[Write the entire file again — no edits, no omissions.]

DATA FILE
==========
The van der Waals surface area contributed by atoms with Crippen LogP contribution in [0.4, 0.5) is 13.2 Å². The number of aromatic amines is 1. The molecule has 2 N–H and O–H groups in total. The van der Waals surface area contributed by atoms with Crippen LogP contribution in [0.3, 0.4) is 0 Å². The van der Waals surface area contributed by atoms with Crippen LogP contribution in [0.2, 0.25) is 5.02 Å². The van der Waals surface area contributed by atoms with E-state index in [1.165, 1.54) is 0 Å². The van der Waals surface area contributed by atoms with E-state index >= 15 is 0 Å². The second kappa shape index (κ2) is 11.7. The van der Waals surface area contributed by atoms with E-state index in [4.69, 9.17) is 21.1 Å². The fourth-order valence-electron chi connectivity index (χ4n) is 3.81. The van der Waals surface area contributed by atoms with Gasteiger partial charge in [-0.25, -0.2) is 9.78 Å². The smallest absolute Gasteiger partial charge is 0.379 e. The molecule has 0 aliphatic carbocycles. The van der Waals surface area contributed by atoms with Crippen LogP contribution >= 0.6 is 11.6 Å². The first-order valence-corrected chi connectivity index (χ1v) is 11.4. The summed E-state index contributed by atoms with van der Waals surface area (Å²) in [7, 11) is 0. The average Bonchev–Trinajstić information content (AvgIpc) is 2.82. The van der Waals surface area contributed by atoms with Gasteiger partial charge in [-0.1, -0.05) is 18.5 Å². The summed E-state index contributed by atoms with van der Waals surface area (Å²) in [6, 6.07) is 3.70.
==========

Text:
The van der Waals surface area contributed by atoms with Crippen LogP contribution in [0.4, 0.5) is 13.2 Å². The number of aromatic amines is 1. The molecule has 2 N–H and O–H groups in total. The van der Waals surface area contributed by atoms with Crippen LogP contribution in [0.3, 0.4) is 0 Å². The van der Waals surface area contributed by atoms with Crippen LogP contribution in [0.2, 0.25) is 5.02 Å². The van der Waals surface area contributed by atoms with E-state index in [1.165, 1.54) is 0 Å². The van der Waals surface area contributed by atoms with E-state index >= 15 is 0 Å². The second kappa shape index (κ2) is 11.7. The van der Waals surface area contributed by atoms with E-state index in [4.69, 9.17) is 21.1 Å². The fourth-order valence-electron chi connectivity index (χ4n) is 3.81. The van der Waals surface area contributed by atoms with Gasteiger partial charge in [-0.25, -0.2) is 9.78 Å². The smallest absolute Gasteiger partial charge is 0.379 e. The molecule has 0 aliphatic carbocycles. The van der Waals surface area contributed by atoms with Crippen LogP contribution >= 0.6 is 11.6 Å². The first-order valence-corrected chi connectivity index (χ1v) is 11.4. The summed E-state index contributed by atoms with van der Waals surface area (Å²) in [7, 11) is 0. The average Bonchev–Trinajstić information content (AvgIpc) is 2.82. The van der Waals surface area contributed by atoms with Gasteiger partial charge in [-0.1, -0.05) is 18.5 Å². The summed E-state index contributed by atoms with van der Waals surface area (Å²) in [6, 6.07) is 3.70.